“Bring back our girls”

In the dead of night, heavily armed militants made their way to a girls’ boarding school in northeastern Nigeria. The girls were seized by their attackers, who set the school on fire before vanishing. Their kidnappers belonged to an Islamist extremist group called Boko Haram, which translates from the Hausa language to “Western education is a sin.” The armed men took the girls in trucks and then disappeared into the dense forest bordering Cameroon.

Boko Haram opposes the education of women. Its aim is to impose a stricter enforcement of Sharia law across the spilt nation, with a predominantly Muslim North and mainly Christian South.  This version of the law states that women should be at home raising children and not being educated, even learning to read and write. To highlight their fundamental philosophy against education Boko Haram targets schools and other places of learning. Constantly on the move to escape a potential government crackdown, the men of Boko Haram leave their wives behind and kidnap girls and women to replace them. The group’s leader, Abubakar Shekau, announced in a video that the kidnappings are part of his latest campaign and were retaliation for Nigerian security forces taking the wives and children of the group members. He states that those kidnapped would begin a new life as servants. In another video released on May 6, Shekau asserted, “I abducted [the] girls. I will sell them in the market, by Allah, there is a market for selling humans. Allah says I should sell. He commands me to sell. I will sell women. I sell women.”

Before being abducted, the girls, aged from 15 to 18, had gone to school to take their final exams despite the risks of seeking education in their area. While they hope to become teachers, doctors, and lawyers, they have now found themselves being auctioned off for $12 each to the militants instead. About 50 girls have escaped, but, according to Nigerian police, about 276 are still missing.

In Chibok, their parents are impatient, accusing military and state authorities of playing politics with the lives and safety of their children. The father of missing 18-year-old, Ayesha, pleads “we are now asking for the world power countries to intervene.” The families of the missing girls have given up on the Nigerian government officials and now look to international pressure in hope to rescue them. “Parents and vigilantes have suspended searches for the kidnapped girls […] and we are not aware of any military rescue operation going on,” stated Chibok resident, Sule. Many residents and families of the kidnapped girls doubt there will be any government or military action to aid their cause.

The mass abduction has been a rallying point for many Nigerians. Several hundred women have marched on the capital, Abuja, demanding the government take more action. Protest leader Hadiza Bala Usman stated, “we are trying to bring the plight of the Chibok girls to the attention of the government, we see the Nigerian government not showing enough concern.” She added that this situation and how the government is handling it “brings to mind a lack of commitment by the army,” who previously announced they rescued the captives, but then issued a retraction. Parents armed with bows and arrows pursued the kidnappers, but turned back when confronted with militants armed with AK-47s. One father said that they are praying to God for the United States and the United Nations to help get their daughters back. Relatives also took to social media to voice their situation, including initiating  a Twitter campaign using the hashtag #BringBackOurGirls to demand more action from both the Nigerian government and from outside the state.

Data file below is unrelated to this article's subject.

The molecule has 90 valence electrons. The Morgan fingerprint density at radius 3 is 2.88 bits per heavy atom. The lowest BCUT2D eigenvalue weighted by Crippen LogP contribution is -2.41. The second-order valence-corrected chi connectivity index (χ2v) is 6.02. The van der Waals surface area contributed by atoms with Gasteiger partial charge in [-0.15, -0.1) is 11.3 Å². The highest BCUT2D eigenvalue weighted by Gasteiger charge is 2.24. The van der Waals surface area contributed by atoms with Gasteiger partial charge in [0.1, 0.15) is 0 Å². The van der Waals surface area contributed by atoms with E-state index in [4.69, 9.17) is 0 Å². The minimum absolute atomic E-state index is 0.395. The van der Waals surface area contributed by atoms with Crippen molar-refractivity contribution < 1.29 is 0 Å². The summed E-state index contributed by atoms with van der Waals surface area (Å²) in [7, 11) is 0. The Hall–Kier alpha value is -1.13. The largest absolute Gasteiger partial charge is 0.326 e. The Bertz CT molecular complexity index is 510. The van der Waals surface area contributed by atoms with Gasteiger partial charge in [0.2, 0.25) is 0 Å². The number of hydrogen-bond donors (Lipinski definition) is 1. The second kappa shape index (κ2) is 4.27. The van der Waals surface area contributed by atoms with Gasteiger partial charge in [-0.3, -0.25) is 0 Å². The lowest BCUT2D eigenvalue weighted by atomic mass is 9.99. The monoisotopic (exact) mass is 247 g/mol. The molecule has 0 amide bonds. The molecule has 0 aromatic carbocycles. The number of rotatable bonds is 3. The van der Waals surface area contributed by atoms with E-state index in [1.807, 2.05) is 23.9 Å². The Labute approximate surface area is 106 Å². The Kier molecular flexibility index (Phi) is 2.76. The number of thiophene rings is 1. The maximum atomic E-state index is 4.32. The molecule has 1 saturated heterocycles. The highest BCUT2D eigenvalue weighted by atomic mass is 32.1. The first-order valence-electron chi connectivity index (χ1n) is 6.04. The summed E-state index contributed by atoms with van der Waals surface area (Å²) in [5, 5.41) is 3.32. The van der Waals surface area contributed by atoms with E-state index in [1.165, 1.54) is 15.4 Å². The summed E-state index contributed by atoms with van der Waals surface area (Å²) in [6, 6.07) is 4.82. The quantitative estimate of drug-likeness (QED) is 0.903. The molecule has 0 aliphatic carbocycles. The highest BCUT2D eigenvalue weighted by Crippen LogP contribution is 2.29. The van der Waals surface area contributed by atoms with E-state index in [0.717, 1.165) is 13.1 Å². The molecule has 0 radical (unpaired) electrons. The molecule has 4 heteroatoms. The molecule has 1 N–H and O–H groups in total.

The kidnapping has attracted international attention. The Obama administration said that the United States offered intelligence and information to the Nigerian authorities, and it has been “in regular touch with the Nigerian government about what [they] might do to help help support its efforts to find and free these young women.”

The attack in Nigeria is part of a wider backlash against girls’ education by Islamic extremists. Attacks have been reported in Afghanistan, when such extremists  threw acid in faces of girls walking to school, as well as in Pakistan where the Taliban shot Malala Yousafzai in the head for advocating girls’ education. Last year alone in Nigeria, militants destroyed 50 schools. The greatest threat to these extremists aren’t drones, but girls going to school.

In an email to New York Times reporter Nicholas Kristof, Yousafzai said, “These abducted schoolgirls are my sisters, and I call on the international community and the government of Nigeria to take action and save my sisters.” The social media campaign gained momentum after Yousafzai posed in a picture with a #BringBackOurGirls poster. Protesters took to the streets on May 4, in front of the Nigerian High Commission of London. The predominantly female crowd chanted and carried banners that said, “These are our sisters.” Crowds also gathered in Los Angeles, carrying posters in reference to the Twitter campaign, #BringBackOurGirls, and in Washington, protesters gathered at the Lincoln Memorial to decry the lack of action taken by the Nigerian government. These small protests and the online campaign have triggered a global call for action. Meanwhile, however, the families wait in agony.

Sources: cnn.com, nytimes.com